- The appropriate size and mix of housing development for the community at large. For large multi-family affordable housing developments, (exclusive of HUS 811 projects) the set-aside portion for people with developmental disabilities should mirror population demographics, and avoid the perception of a development for persons with special needs. With that precept in mind, smaller is always better — demonstrating personal, integrated living arrangements that blend into the community.
3. Housing should not segregate people.
People with developmental disabilities should have full access to the same opportunities and services available to the general public, with thoughtful consideration and planning to make this a reality. Opportunities for employment, recreation, and socialization should be readily available in the community. People with developmental disabilities should not have to leave their community to obtain access to these resources.
4. Housing must be affordable for people with developmental disabilities.
Most people with developmental disabilities receive monthly Supplemental Security Income (SSI) payments of about $900 per month as their sole source of income. Standard housing guidelines suggest that no more than 30% of one’s income should go towards rent. People living on Supplemental Security Income of $900/month, by this standard, should pay no more than $270/month for rent. It is imperative that resources must be made available to develop housing that is affordable for people living on SSI.
5. Support services should not be tied to housing.
One of the fundamental principles of the Lanterman Act is that people with developmental disabilities can choose who they live with and where they live. Support services should be selected based on individual need and delivered on an individual basis, regardless of where the person lives.
6. Separate the ownership of housing from the provision of services.
Promote acquisition of housing by non-profit housing organizations serving people with developmental disabilities. The current service delivery system and the associated rates make it extremely difficult for the developmental disabilities system to purchase and retain the real assets so that they can be in perpetual service. Consequently when residential service providers terminate the residential service, people with developmental disabilities may lose their home and the state of California loses its investment in the associated real estate. The developmental disabilities system requires a shift in public policy that invests in housing assets through the partnership of the regional centers and an associated non-profit housing agency. This will ensure that the real estate is purchased once and permanently stays in the developmental disabilities system.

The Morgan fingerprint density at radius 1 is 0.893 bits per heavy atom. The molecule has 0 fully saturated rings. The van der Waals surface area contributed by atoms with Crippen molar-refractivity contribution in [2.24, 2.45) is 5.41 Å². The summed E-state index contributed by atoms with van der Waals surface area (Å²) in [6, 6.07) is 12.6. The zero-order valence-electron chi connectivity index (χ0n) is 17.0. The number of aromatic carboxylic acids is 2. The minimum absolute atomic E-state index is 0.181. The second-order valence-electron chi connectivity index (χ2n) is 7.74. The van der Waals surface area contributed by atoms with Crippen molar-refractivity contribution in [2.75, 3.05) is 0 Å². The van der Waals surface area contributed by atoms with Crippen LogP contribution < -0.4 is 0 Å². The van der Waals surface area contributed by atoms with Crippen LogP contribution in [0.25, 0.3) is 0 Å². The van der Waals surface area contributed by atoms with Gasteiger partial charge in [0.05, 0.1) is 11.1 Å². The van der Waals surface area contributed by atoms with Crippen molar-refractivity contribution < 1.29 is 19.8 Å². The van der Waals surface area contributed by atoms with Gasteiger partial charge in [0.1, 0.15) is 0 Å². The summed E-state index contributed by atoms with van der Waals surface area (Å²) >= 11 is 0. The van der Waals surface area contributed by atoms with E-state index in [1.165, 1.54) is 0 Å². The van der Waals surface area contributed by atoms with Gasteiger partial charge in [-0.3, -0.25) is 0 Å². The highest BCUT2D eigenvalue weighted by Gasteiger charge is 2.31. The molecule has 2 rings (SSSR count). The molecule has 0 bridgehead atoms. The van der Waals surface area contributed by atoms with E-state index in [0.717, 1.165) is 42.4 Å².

7. The principles of Universal Design and “green” building practices should be embraced.
Universal design is an approach to the design of products, services, and environments to be usable by as many people as possible regardless of age, ability, or circumstance. Universal design strives to be a broad-spectrum solution that helps everyone, not just people with disabilities. Moreover, it recognizes the importance of how things look. Green building, also known as a sustainable building, is a structure that is designed, built, renovated, operated, or reused in an ecological and resource-efficient manner.